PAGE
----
While Shotwell acknowledged the potential of a partnership with the US. military, she also noted that Starlink is first and foremost a commercial business meant to enhance the internet experience globally and nominally provide connectivity to anyone that wants it. She further noted that Starlink would remain an “additive to [SpaceX’s] business,” implying that it will not supersede SpaceX’s current launch service business.

Intriguingly, this is utterly counter to forecasts SpaceX has provided investors over the last several years, in which Starlink – if successful – would almost certainly come to produce one or two magnitudes more income than launch services ever could. Shotwell – speaking to a variety of US military (and Air Force) officials – may have wanted to avoid sending the message that SpaceX’s launch services business – crucial to the US military – might soon be absolutely dwarfed by Starlink revenue.

A general overview of Starlink’s bus, launch stack, and solar array. (SpaceX)

Previously hinted at by CEO Elon Musk, SpaceX hopes that revenue from Starlink will enable the company to independently fund the development and mass-production of its next-generation Starship launch vehicle, eventually enabling a permanent, large-scale human presence on Mars.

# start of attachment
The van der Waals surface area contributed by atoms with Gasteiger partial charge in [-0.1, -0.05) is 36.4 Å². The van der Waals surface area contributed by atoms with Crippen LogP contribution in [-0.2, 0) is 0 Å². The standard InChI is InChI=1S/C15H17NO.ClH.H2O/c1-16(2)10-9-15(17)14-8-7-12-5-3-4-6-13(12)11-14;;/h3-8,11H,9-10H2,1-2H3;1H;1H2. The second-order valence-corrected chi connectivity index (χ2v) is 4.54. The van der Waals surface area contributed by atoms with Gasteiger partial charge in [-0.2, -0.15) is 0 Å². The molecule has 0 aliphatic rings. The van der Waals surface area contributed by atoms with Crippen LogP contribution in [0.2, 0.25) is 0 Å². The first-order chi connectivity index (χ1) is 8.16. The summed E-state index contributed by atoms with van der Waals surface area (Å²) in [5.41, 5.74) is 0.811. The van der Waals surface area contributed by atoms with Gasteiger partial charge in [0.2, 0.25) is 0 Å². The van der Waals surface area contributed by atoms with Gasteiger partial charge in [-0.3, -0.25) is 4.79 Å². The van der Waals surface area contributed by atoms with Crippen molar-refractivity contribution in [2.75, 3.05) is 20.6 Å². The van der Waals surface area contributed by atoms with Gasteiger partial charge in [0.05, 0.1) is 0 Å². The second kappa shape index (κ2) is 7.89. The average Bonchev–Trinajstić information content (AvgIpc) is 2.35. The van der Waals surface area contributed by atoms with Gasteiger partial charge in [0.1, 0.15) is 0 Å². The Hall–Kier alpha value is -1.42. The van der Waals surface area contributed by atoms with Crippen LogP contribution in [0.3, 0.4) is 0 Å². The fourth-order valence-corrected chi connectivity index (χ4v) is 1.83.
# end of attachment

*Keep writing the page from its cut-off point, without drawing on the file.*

Currently, SpaceX’s Starlink plans involve several distinct phases, beginning with ~1500 satellites around 500km, another ~2900 around 1000 km, and an additional ~7500 in the 300-400 km range. Finally, SpaceX recently revealed even longer-term plans for Starlink that could involve launching up to 42,000 satellites, all in the name of expanding network coverage and bandwidth – pending, of course, consumer demand. To accomplish that feat, SpaceX will have to push rocket reusability to the absolute limits, beginning with Falcon 9 boosters and fairings and ultimately moving to Starship. According to Shotwell, “(SpaceX’s) intent is to use Starlink to push the capability of those boosters and see how many missions they can do.”

SpaceX completed its first Starlink launch on May 23rd, flying B1049 for the third time. SpaceX's next Starlink launch will very likely mark the first time a booster has flown four orbital-class missions. (SpaceX)
SpaceX’s first Starlink v0.9 mission suffered two false-starts but was soon followed by a successful launch debut in May 2019. (SpaceX)

SpaceX’s next Starlink mission – also the company’s next mission and first launch in more than three months – will simultaneously attempt two new rocket reusability firsts, marking the first time that SpaceX has reused a Falcon payload fairing and the first time a single Falcon 9 booster has launched four times. Starlink-1 is scheduled to lift off no earlier than 9:55 am ET (14:55 UTC), November 11th.

Check out Teslarati’s newsletters for prompt updates, on-the-ground perspectives, and unique glimpses of SpaceX’s rocket launch and recovery processes.

The post SpaceX’s Starlink satellite internet was tested by the US Air Force and the results are in appeared first on TESLARATI.

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Author: Jamie Groh